BUENOS AIRES — Recent political victories by authorities in Bolivia’s richest state have set precedents that could undermine democratic advance in one of Latin America’s poorest nations, analysts say.
For two weeks last month, protesters angered by government-imposed gas and water rate increases blocked major roadways in two of Bolivia’s largest cities, Santa Cruz and El Alto.
Embattled President Carlos Diego Mesa rescinded the price increases on Jan. 19, bowing to mostly indigenous, anti-capitalist protesters, but angering pro-business, European-descended elites in Santa Cruz, who resent state meddling in industry.
Santa Cruz residents, known as Crucenos, responded with calls for autonomy.
Facing the most severe constitutional challenge to his troubled presidency, Mr. Mesa subsequently agreed to let voters elect the state’s highest officials. He also approved a referendum on autonomy for Santa Cruz.
Mr. Mesa’s decision was cheered in Santa Cruz, where leaders have laid the initial steps for a provisional assembly. But some analysts criticized the increasingly popular forms of disruptive political expression.
“People in Santa Cruz are saying they forced the president into changes and ended up with a more democratic Bolivia even though they didn’t follow the constitution, the rules,” said Eduardo Gamarra, a Bolivian-born political scientist and director of Florida International University’s Latin American and Caribbean Center.
“But the message is a terrible one. Basically a few people can block roads and force constitutional and economic changes,” he said.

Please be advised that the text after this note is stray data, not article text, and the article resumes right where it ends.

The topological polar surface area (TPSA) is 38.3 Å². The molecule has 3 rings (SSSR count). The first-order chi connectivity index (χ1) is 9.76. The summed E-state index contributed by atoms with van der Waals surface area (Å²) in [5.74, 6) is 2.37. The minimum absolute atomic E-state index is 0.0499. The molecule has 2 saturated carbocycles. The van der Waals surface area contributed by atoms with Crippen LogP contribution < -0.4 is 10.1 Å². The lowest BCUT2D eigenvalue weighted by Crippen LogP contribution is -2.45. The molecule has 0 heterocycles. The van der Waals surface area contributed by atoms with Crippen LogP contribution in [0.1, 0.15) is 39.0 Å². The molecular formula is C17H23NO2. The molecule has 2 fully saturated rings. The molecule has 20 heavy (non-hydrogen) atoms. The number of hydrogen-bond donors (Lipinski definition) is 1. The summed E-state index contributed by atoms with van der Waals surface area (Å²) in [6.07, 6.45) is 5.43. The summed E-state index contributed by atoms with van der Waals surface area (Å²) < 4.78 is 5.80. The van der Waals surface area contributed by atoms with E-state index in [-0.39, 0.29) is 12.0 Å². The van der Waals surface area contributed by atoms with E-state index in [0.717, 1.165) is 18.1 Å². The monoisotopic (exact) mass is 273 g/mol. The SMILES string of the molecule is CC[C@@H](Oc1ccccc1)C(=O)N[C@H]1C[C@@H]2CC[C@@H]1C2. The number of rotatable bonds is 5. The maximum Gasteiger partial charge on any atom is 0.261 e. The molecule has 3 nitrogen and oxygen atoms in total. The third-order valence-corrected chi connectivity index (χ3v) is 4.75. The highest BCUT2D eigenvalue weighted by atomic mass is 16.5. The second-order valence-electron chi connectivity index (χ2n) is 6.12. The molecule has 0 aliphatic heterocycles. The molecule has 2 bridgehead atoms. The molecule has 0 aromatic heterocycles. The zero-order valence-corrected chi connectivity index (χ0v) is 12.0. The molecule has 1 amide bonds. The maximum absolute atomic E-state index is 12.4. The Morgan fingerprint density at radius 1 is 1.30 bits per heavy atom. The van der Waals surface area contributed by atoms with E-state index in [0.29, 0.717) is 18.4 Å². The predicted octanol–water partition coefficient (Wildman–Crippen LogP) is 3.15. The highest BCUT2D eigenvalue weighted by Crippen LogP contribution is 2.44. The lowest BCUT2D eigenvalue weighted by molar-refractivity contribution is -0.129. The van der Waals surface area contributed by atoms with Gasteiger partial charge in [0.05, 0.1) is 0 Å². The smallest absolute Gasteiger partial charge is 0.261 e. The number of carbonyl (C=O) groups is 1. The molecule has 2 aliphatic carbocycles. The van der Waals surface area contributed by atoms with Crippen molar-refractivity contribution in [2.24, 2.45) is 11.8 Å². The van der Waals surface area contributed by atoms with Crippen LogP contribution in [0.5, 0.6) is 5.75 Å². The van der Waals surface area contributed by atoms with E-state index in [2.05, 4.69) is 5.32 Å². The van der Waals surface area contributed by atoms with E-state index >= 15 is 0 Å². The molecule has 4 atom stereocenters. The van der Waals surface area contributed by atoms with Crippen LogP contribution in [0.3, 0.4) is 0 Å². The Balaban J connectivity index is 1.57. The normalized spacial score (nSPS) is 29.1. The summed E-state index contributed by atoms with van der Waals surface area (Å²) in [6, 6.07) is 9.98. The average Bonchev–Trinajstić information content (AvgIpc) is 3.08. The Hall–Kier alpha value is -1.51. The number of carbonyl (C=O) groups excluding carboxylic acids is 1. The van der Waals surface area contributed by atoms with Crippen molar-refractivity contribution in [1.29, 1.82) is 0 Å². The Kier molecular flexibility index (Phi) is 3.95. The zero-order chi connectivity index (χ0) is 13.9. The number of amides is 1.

Other observers say civic disruption is likely to grow, especially as Bolivians in resource-rich eastern states challenge the growing political clout and anti-business leanings of Bolivia’s indigenous majority.
“Leaders in Santa Cruz are trying to cover their own privileges,” said Jaime Burgoa, president of the Land Foundation, a nonprofit group based in the capital, La Paz, that fights for indigenous land rights.
Mr. Burgoa said leaders in Santa Cruz are using whatever means possible to avoid an upcoming constitutional assembly in which a populist-driven land law is up for consideration.
The proposed law would redistribute privately owned, underused land to the state. That, Mr. Burgoa said, would apply to vast swaths of private property in Santa Cruz.
The social divide between east and west has roots in Bolivia’s history of natural-resource extraction, which has generated strong labor movements.
“Today we are seeing the indigenous component mixing with labor union stances that are very anti-foreigner and anti-private investment,” Mr. Gamarra said.
He argued that poverty had declined under neoliberal economic policies for 15 years from 1985 onward, but had been rising since those policies were reversed in 2000.
Given Bolivia’s conciliatory stances and relative lack of importance in drug trade and terrorism, Washington’s interest in the country is meager, analysts say.
“But there is the possibility that the conflict could cause regional instability at some point,” said Stephen Johnson, a Latin America analyst at the Heritage Foundation. “That’s especially true if Venezuela gets involved.”
Recent reports in the Miami Herald suggested that Hugo Chavez, Venezuela’s authoritarian and anti-U.S. president, funds anti-government opposition in Bolivia with money gleaned from his country’s vast oil exports.
Former leftist presidential candidate Evo Morales, who leads one of Bolivia’s main opposition parties, has acknowledged Mr. Chavez’s ideological support but denied financial contributions.